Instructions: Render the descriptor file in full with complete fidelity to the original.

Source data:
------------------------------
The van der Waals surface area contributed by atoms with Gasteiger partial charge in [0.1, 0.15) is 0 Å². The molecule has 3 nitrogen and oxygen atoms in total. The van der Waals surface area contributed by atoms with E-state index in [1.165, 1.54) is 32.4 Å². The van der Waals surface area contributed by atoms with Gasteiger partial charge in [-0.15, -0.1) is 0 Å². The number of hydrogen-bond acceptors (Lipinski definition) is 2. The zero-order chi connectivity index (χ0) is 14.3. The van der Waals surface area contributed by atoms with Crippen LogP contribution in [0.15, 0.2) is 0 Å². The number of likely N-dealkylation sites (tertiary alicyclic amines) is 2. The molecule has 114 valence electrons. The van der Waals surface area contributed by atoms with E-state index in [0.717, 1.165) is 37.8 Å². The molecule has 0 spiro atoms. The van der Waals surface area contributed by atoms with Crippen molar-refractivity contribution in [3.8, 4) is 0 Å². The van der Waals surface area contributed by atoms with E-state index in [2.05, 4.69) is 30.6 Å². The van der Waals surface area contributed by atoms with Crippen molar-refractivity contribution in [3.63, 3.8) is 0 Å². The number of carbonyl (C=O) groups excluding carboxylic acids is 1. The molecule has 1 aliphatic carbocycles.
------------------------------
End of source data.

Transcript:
The van der Waals surface area contributed by atoms with Gasteiger partial charge in [0.1, 0.15) is 0 Å². The molecule has 3 nitrogen and oxygen atoms in total. The van der Waals surface area contributed by atoms with E-state index in [1.165, 1.54) is 32.4 Å². The van der Waals surface area contributed by atoms with Gasteiger partial charge in [-0.15, -0.1) is 0 Å². The number of hydrogen-bond acceptors (Lipinski definition) is 2. The zero-order chi connectivity index (χ0) is 14.3. The van der Waals surface area contributed by atoms with Crippen LogP contribution in [0.15, 0.2) is 0 Å². The number of likely N-dealkylation sites (tertiary alicyclic amines) is 2. The molecule has 114 valence electrons. The van der Waals surface area contributed by atoms with E-state index in [0.717, 1.165) is 37.8 Å². The molecule has 0 spiro atoms. The van der Waals surface area contributed by atoms with Crippen molar-refractivity contribution in [3.8, 4) is 0 Å². The van der Waals surface area contributed by atoms with E-state index in [2.05, 4.69) is 30.6 Å². The van der Waals surface area contributed by atoms with Crippen molar-refractivity contribution in [3.63, 3.8) is 0 Å². The number of carbonyl (C=O) groups excluding carboxylic acids is 1. The molecule has 1 aliphatic carbocycles.